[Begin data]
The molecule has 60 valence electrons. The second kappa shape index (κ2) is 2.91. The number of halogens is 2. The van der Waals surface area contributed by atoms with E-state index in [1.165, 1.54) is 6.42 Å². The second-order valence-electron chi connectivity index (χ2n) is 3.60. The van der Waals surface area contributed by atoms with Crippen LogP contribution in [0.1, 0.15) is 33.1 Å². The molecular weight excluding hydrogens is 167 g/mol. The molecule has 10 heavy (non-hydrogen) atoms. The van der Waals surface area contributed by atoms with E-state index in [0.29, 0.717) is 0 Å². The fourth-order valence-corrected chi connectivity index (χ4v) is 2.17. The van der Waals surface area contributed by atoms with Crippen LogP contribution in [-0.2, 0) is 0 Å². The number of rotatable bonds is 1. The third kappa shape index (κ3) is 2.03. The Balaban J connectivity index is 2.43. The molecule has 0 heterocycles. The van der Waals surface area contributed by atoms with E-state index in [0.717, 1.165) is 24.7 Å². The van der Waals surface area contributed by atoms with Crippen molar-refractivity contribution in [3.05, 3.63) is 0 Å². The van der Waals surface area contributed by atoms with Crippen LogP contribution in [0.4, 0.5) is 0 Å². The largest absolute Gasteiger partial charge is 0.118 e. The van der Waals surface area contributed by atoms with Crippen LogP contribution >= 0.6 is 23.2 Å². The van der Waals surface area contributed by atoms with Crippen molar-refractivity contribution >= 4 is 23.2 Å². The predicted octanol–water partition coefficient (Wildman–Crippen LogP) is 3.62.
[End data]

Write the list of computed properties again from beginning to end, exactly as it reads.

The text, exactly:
The molecule has 60 valence electrons. The second kappa shape index (κ2) is 2.91. The number of halogens is 2. The van der Waals surface area contributed by atoms with E-state index in [1.165, 1.54) is 6.42 Å². The second-order valence-electron chi connectivity index (χ2n) is 3.60. The van der Waals surface area contributed by atoms with Crippen LogP contribution in [0.1, 0.15) is 33.1 Å². The molecular weight excluding hydrogens is 167 g/mol. The molecule has 10 heavy (non-hydrogen) atoms. The van der Waals surface area contributed by atoms with E-state index in [0.29, 0.717) is 0 Å². The fourth-order valence-corrected chi connectivity index (χ4v) is 2.17. The van der Waals surface area contributed by atoms with Crippen LogP contribution in [-0.2, 0) is 0 Å². The number of rotatable bonds is 1. The third kappa shape index (κ3) is 2.03. The Balaban J connectivity index is 2.43. The molecule has 0 heterocycles. The van der Waals surface area contributed by atoms with E-state index in [0.717, 1.165) is 24.7 Å². The van der Waals surface area contributed by atoms with Crippen molar-refractivity contribution in [3.05, 3.63) is 0 Å². The van der Waals surface area contributed by atoms with Crippen LogP contribution in [0.4, 0.5) is 0 Å². The largest absolute Gasteiger partial charge is 0.118 e. The van der Waals surface area contributed by atoms with Crippen LogP contribution >= 0.6 is 23.2 Å². The van der Waals surface area contributed by atoms with Crippen molar-refractivity contribution >= 4 is 23.2 Å². The predicted octanol–water partition coefficient (Wildman–Crippen LogP) is 3.62.